Today, the pros and cons of necroptosis are better understood.
‘We know it’s important in the body’s defence against viruses: a cell must die fast when it’s infected by a virus, before the virus has a chance to replicate, and necroptosis is a great way to facilitate a quick death,’ Pasparakis said. ‘On the other hand, necroptosis is also a highly inflammatory type of cell death, so when it happens in excess it can trigger severe disease.’
While evidence that this is the case comes from mouse studies, whether necroptosis causes human disease has yet to be confirmed. Proof may come from clinical trials happening now.
‘The whole science community is waiting anxiously to see the results,’ said Pasparakis.
Positive results promise to revolutionise the treatment of many debilitating diseases.
‘Once we’ve found a way to block the faulty cell-death machinery, we should see an impressive clearing of pathology [sickness] from the body in certain inflammatory diseases,’ said Lamkanfi at Ghent University. ‘We have already seen this in mice.’
By extension, that could mean ‘new therapies and diagnostics for millions of people suffering from chronic inflammatory diseases, from gout and heart disease to neurodegenerative conditions,’ he said. ‘The impact could be remarkable.’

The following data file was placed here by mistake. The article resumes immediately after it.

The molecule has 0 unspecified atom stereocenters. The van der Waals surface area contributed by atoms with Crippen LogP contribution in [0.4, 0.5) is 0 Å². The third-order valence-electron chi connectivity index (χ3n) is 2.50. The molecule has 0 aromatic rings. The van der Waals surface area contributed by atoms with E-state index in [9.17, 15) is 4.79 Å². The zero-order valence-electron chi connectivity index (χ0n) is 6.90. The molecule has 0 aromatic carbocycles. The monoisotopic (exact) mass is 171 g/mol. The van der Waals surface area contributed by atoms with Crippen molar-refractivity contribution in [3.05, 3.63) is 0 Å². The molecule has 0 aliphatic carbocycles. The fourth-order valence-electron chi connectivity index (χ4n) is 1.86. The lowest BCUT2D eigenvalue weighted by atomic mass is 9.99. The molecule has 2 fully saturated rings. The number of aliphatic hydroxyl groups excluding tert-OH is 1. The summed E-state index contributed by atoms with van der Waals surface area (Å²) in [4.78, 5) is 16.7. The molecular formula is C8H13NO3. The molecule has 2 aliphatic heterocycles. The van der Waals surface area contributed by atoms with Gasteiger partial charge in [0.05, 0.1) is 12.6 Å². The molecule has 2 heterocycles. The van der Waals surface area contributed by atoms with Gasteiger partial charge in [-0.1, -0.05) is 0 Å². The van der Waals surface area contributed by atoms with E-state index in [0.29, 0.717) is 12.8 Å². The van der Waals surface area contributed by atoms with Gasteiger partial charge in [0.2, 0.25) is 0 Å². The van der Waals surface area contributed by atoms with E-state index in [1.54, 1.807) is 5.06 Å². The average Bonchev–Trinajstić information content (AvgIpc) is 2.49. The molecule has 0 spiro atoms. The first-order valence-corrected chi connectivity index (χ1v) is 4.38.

The article was originally published in Horizon, the EU Research and Innovation Magazine.
Health & Wellness
Tackling rising anxiety, burnout and depression in the workplace
European researchers are developing online tools to help small and medium-sized enterprises improve the mental health of employees.
By Andrew Dunne
Ask a person working in a small business how things are going and the question might prompt a mix of responses. On the one hand, work in a small organisation can be enjoyable, exciting and creative. On the other, it’s often lonely, hectic and stressful.
For Ella Arensman, something about the nature of small and medium-sized enterprises (SMEs) – whatever the sector – makes their employees vulnerable when it comes to psychological and emotional well-being. Unlike bigger companies, SMEs often lack dedicated support in this area.